Posted tagged ‘push mowers’

“It takes a special kind of personality to enjoy watching the grass grow.”

September 9, 2017

It has been a busy morning. The first ring of the bell was two Mormons hoping to chat. I thanked them and sent them on their way. The second bell was four of the neighborhood boys. They wanted me to know a dead bird was in my little library. They had opened the door to check out the books, and the bird fell out. They also told me there was a hole in the back the woodpecker had made to get in, but obviously not to get out. I went to investigate. It had to have been recent as two weeks ago the library was just fine, no holes, no dead birds. The boys moved the bird out of sight. I went back inside and got Gorilla tape and cleaning stuff as well as a few new books. I scrubbed the inside shelves and cleaned away the bird poop and a few feathers, covered the hole from the inside and the outside with the tape then added and arranged the books. I found a Book of Mormon. I wonder how that got there?

Today is pretty. It is sunny despite wispy clouds, but the sun is only a backdrop. It gives light but little heat. The morning is cool, only 65˚, and it won’t get much warmer. It’s a good day to do errands.

I could hear the lawnmower working from house to house this morning. They did my neighbor next door, who is the landscaper, my neighbor across the street, my lawn and two more down the street. They also used the hedger and the leaf blower to finish each yard. I could tell what was going on from the sounds of the different motors.

I was reminded of my dad and all the neighborhood dads on Saturdays when the lawns were cut and the yards cleaned. They used push mowers and hand clippers. My father loved mowing his lawn and never did convert to a power mower. I gave him rechargeable clippers one year for Father’s Day, and he used them. He even liked them. That was my dad taking this first step into a modern era.

“My mom said the only reason men are alive is for lawn care and vehicle maintenance.”

July 8, 2016

I have emerged. The windows and doors are open. Today is much cooler and the AC is unnecessary. Earlier it sprinkled for a bit and the rain has left a chilly dampness. The day is dark, another leftover from the rain.

My usual quiet is disturbed as my bushes are getting trimmed. I guess my neighbor noticed I have been bending down the branches of the wild roses so I can get to my car without the thorns attacking me.

Yesterday I was organizing my little library when I saw a piece of paper on the lawn right near the library. I picked it up thinking it was trash. It wasn’t. It was a check for landscaping and was close to $1700.00. I looked up the company and gave the owner a call. He just called and is on his way over to pick up the check. Come to find out my neighbor across the street found another of his checks. It was in the amount of $1200.00. How does that happen?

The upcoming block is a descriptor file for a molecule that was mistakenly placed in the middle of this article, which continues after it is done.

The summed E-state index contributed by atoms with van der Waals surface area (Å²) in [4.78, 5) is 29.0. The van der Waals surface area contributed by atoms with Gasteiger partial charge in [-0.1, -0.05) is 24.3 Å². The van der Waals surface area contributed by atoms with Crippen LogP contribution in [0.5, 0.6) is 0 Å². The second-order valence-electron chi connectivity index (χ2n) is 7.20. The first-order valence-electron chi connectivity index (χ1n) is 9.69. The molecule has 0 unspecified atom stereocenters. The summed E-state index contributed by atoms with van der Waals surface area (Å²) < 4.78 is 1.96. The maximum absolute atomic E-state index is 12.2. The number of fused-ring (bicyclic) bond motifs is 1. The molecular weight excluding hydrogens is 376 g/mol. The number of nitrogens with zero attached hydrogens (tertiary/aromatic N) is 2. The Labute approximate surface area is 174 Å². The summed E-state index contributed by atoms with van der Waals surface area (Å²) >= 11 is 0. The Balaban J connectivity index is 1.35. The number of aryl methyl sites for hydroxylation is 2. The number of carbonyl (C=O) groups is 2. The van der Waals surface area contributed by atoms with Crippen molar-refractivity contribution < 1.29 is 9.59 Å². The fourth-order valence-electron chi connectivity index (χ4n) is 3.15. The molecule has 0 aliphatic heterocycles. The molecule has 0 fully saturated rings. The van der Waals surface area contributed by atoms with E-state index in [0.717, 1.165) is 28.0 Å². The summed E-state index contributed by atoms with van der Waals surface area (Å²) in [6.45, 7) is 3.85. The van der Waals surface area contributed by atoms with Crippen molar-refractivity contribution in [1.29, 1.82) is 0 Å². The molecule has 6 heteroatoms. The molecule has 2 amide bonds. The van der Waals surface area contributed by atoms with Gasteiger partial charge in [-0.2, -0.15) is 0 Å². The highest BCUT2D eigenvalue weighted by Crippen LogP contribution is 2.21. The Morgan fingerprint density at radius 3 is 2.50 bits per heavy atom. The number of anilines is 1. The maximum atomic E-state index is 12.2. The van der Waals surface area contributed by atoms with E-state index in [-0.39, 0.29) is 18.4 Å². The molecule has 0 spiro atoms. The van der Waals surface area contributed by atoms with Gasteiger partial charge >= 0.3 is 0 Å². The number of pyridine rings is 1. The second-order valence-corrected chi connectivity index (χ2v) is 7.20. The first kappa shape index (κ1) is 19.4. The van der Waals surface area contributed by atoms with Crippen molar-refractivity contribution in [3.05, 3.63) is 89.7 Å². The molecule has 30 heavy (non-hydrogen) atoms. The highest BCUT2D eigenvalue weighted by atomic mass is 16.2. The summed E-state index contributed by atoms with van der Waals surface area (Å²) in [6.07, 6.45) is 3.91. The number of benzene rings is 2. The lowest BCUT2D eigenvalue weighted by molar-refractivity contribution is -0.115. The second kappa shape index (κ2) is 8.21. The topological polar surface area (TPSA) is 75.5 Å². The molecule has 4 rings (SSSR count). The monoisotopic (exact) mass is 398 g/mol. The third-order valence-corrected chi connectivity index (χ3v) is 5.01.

When I was a kid, people did their own landscaping. Mowing was a Saturday event. All the fathers in the neighborhood were out with their push mowers. I remember all the clicks from those mowers. My father mowed his lawn in a certain pattern which was why he never trusted us to mow. We were just fine with that. He mowed every Saturday unless it rained. He made it a ritual.

When I was growing up, some things were always men things while other things belonged only to women. Men never cooked in the kitchen, but they were the only ones who barbecued. I figure outside cooking harkened back to caveman times when the hunters rotisseried their game over an open flame. Women cleaned up. Men never did.

Once when my mother was away and my father was left to his own devices he had to a wash. He had no idea how the washing machine worked. He used the sink to wash his clothes, and because he also did not know how the dryer worked, he put the wet clothes on a line he strung in the kitchen.

Later on in life my father would help clean up in the kitchen. He was happy to help. He’d fill the dishwasher and scrub the pans. After he was finished and had gone in to watch TV, we’d rewash the pans. He always left residue he never noticed. We never told him.

In the summer, whenever I visited my parents for the weekend, I was certain of three things about my father. He would take me outside to admire his lawn, he would barbecue on Saturday night and he’d always cook Sunday breakfast. He’d even take orders on the eggs.


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